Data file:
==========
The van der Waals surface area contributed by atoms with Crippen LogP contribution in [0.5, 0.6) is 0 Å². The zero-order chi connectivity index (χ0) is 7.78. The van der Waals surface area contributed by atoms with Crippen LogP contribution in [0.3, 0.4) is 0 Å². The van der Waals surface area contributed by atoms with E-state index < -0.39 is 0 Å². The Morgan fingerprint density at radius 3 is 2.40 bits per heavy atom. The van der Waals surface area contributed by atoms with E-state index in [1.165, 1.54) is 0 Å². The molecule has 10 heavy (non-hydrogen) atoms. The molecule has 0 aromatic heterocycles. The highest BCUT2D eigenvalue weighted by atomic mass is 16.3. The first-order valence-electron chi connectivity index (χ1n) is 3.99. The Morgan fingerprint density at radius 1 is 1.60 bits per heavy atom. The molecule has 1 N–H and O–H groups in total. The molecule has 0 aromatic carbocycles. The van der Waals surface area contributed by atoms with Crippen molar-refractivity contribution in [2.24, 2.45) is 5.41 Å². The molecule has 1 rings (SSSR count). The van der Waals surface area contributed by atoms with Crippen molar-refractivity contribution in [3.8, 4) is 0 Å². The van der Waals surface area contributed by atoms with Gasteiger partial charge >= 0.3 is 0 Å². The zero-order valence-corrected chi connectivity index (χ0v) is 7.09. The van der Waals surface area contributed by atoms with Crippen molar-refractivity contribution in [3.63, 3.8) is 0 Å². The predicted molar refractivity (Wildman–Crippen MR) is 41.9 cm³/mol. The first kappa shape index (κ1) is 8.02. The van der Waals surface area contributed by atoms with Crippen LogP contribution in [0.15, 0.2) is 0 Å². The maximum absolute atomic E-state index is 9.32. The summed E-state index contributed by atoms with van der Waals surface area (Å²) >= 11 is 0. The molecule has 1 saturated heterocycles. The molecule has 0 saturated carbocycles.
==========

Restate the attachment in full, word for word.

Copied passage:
The van der Waals surface area contributed by atoms with Crippen LogP contribution in [0.5, 0.6) is 0 Å². The zero-order chi connectivity index (χ0) is 7.78. The van der Waals surface area contributed by atoms with Crippen LogP contribution in [0.3, 0.4) is 0 Å². The van der Waals surface area contributed by atoms with E-state index < -0.39 is 0 Å². The Morgan fingerprint density at radius 3 is 2.40 bits per heavy atom. The van der Waals surface area contributed by atoms with E-state index in [1.165, 1.54) is 0 Å². The molecule has 10 heavy (non-hydrogen) atoms. The molecule has 0 aromatic heterocycles. The highest BCUT2D eigenvalue weighted by atomic mass is 16.3. The first-order valence-electron chi connectivity index (χ1n) is 3.99. The Morgan fingerprint density at radius 1 is 1.60 bits per heavy atom. The molecule has 1 N–H and O–H groups in total. The molecule has 0 aromatic carbocycles. The van der Waals surface area contributed by atoms with Crippen molar-refractivity contribution in [2.24, 2.45) is 5.41 Å². The molecule has 1 rings (SSSR count). The van der Waals surface area contributed by atoms with Crippen molar-refractivity contribution in [3.8, 4) is 0 Å². The van der Waals surface area contributed by atoms with Gasteiger partial charge >= 0.3 is 0 Å². The zero-order valence-corrected chi connectivity index (χ0v) is 7.09. The van der Waals surface area contributed by atoms with Crippen molar-refractivity contribution in [3.63, 3.8) is 0 Å². The predicted molar refractivity (Wildman–Crippen MR) is 41.9 cm³/mol. The first kappa shape index (κ1) is 8.02. The van der Waals surface area contributed by atoms with Crippen LogP contribution in [0.15, 0.2) is 0 Å². The maximum absolute atomic E-state index is 9.32. The summed E-state index contributed by atoms with van der Waals surface area (Å²) >= 11 is 0. The molecule has 1 saturated heterocycles. The molecule has 0 saturated carbocycles.